Many Americans spend time tracing their family history. They might know the name of the village in Romania where their ancestors lived and when their great grandmother arrived in Ellis Island. What they're less likely to know about is their relatives' medical conditions.
While it's not always necessary to obtain health information about multiple previous generations, it is becoming increasingly helpful to know as much as possible about your family health history.
Thanks to the mapping of the human genome and advances in genetics research, scientists are now beginning to understand the genetic basis for more and more diseases. Some genetic disorders, such as Tay Sachs, are caused by a mutation in a gene, while other conditions, such as cancer and heart disease, are thought to result from a variety of genetic and environmental factors.
Gathering information about your family health history is the first step in assessing your genetic risk for different medical conditions. Some individuals, particularly those with a genetic disorder in the family, or who have multiple relatives who have had the same medical condition, may also consider genetic counseling.
Below, genetic counselor Robin Bennett, past president of the National Society of Genetic Counselors and a genetic counselor and manager at the University of Washington Medical Genetics Clinics in Seattle, discusses what information to include in your family health history and how genetic counseling can help people interpret the information.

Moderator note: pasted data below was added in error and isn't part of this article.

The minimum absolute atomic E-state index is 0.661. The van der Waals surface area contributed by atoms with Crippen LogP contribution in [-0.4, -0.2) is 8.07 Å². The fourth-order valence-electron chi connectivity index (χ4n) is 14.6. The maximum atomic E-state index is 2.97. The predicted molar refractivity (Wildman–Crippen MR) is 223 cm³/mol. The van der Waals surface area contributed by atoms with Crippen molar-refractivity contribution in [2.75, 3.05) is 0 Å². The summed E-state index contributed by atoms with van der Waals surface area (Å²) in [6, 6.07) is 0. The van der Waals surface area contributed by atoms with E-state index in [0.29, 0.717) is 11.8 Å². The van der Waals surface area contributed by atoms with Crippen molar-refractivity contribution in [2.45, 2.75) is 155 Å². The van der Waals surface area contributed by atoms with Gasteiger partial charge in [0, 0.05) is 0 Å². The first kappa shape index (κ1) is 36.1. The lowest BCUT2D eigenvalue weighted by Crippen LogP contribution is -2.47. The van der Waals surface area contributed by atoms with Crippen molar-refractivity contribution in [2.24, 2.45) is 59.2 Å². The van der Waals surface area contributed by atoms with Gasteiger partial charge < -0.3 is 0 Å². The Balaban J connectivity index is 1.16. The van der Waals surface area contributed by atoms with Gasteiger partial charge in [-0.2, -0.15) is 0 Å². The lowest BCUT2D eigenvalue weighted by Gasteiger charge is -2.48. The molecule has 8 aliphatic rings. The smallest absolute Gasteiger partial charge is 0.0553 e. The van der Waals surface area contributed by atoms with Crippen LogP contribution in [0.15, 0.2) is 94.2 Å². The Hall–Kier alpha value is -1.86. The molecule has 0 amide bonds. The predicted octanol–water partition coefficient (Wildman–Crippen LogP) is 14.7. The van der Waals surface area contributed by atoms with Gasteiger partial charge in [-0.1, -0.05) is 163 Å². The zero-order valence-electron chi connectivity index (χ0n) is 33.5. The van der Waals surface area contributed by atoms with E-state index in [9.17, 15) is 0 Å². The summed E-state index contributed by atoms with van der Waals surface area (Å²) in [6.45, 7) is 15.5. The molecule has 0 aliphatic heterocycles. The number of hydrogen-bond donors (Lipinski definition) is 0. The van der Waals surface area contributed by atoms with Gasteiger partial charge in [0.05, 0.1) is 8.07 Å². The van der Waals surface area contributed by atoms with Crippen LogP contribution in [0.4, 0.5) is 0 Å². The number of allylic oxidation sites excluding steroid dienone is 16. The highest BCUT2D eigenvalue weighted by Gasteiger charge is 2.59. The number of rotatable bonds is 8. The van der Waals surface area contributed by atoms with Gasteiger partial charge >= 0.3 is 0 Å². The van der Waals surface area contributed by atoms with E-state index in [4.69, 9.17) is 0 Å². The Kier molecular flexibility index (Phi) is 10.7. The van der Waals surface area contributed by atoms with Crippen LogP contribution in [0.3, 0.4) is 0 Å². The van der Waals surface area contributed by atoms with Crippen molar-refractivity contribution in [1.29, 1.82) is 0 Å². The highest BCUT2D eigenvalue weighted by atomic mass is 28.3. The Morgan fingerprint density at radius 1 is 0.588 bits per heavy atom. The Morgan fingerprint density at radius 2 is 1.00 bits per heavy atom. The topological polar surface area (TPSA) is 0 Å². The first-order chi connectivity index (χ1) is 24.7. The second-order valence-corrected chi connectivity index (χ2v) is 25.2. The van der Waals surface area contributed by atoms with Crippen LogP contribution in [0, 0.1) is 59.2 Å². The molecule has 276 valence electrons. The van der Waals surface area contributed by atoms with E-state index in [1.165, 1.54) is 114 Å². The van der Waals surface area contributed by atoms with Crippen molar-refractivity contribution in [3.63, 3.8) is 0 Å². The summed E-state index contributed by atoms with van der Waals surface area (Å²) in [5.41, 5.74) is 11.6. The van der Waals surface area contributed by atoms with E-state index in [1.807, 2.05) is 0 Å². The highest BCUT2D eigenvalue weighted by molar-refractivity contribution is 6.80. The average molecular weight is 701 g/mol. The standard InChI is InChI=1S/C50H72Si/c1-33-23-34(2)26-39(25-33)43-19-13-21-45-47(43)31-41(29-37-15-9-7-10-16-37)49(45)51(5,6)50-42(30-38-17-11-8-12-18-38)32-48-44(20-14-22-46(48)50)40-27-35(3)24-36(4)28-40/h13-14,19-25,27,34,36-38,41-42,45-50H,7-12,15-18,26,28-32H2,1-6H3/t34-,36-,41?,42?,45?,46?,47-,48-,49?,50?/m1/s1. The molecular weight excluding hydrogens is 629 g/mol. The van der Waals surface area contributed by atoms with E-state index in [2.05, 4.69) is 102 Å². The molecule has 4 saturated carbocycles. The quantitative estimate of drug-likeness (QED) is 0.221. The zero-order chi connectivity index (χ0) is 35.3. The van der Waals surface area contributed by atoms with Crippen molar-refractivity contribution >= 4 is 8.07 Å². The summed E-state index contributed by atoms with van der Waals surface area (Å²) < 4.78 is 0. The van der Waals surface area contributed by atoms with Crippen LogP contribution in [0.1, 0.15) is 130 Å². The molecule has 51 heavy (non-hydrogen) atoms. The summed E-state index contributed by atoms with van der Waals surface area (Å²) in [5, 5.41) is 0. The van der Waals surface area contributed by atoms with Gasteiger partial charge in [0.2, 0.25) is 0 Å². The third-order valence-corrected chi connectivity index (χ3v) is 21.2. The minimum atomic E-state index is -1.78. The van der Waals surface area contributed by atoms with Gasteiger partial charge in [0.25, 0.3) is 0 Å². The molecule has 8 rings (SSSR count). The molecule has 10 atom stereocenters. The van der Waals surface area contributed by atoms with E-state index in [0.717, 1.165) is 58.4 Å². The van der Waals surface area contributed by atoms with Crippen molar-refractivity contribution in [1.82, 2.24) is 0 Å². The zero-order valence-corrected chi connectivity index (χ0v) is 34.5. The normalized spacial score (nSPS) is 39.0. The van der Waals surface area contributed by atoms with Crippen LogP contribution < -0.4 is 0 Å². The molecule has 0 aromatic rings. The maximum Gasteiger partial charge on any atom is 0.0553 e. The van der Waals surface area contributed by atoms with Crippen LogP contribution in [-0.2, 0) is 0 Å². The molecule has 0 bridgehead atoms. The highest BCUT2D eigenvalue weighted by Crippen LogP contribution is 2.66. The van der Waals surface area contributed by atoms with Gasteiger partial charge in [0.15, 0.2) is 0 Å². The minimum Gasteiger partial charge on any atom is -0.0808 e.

Why is it important for someone to know their family health history? Knowing your family's health history can help you know if there are medical conditions in your family for which you should be screened differently than the average person. So, if you have a family history of a father or mother with colon cancer at age 45, you should probably be screened at an earlier age for colon cancer than age 50, when the average person gets offered colon cancer screening. And a man or woman with close relatives with birth defects or profound learning disabilities might be offered genetic screening tests before planning to have children.
Are there particular medical conditions that are important to track? There are some conditions that we clearly know are genetic such as Huntington's disease or cystic fibrosis. But there is also a need to ask about family history for common conditions like some cancers.
It can be helpful to know about family history any time there are multiple close relatives with a condition, particularly if it's occurring at a younger age than you would expect. For example, if you had a close relative who had breast cancer before they'd gone through menopause, which is usually around age 50, a family health history would be a good idea. Any sort of blindness that's happening in people before the age of 50 or so, heart disease in people in their 20s and 30s, and any history of sudden death that isn't explained would be cause for concern.
Ovarian cancer is something that usually doesn't run in families, but if you see people with breast and ovarian cancer in their family, or colon and ovarian cancer running in the family, then you'd be more worried that there might be something genetic causing those conditions, and there might be a genetic blood test that would help define whether you have a higher risk for those cancers.